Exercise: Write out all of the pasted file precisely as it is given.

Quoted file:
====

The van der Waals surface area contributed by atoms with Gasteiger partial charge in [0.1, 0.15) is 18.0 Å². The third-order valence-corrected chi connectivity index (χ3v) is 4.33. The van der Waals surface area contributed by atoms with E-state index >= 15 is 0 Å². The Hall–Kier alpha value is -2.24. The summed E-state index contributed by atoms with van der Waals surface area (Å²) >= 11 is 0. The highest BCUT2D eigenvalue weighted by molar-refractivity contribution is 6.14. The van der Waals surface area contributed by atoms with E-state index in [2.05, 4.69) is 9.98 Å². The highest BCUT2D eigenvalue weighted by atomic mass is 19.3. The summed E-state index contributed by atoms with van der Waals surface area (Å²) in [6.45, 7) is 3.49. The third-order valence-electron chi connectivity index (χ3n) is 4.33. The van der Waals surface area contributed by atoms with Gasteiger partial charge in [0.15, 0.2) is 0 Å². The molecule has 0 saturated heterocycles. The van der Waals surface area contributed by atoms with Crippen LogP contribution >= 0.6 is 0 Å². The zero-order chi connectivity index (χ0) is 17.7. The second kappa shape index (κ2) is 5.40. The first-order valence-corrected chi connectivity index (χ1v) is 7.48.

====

The van der Waals surface area contributed by atoms with Gasteiger partial charge in [0.1, 0.15) is 18.0 Å². The third-order valence-corrected chi connectivity index (χ3v) is 4.33. The van der Waals surface area contributed by atoms with E-state index >= 15 is 0 Å². The Hall–Kier alpha value is -2.24. The summed E-state index contributed by atoms with van der Waals surface area (Å²) >= 11 is 0. The highest BCUT2D eigenvalue weighted by molar-refractivity contribution is 6.14. The van der Waals surface area contributed by atoms with E-state index in [2.05, 4.69) is 9.98 Å². The highest BCUT2D eigenvalue weighted by atomic mass is 19.3. The summed E-state index contributed by atoms with van der Waals surface area (Å²) in [6.45, 7) is 3.49. The third-order valence-electron chi connectivity index (χ3n) is 4.33. The van der Waals surface area contributed by atoms with Gasteiger partial charge in [0.15, 0.2) is 0 Å². The molecule has 0 saturated heterocycles. The van der Waals surface area contributed by atoms with Crippen LogP contribution >= 0.6 is 0 Å². The zero-order chi connectivity index (χ0) is 17.7. The second kappa shape index (κ2) is 5.40. The first-order valence-corrected chi connectivity index (χ1v) is 7.48.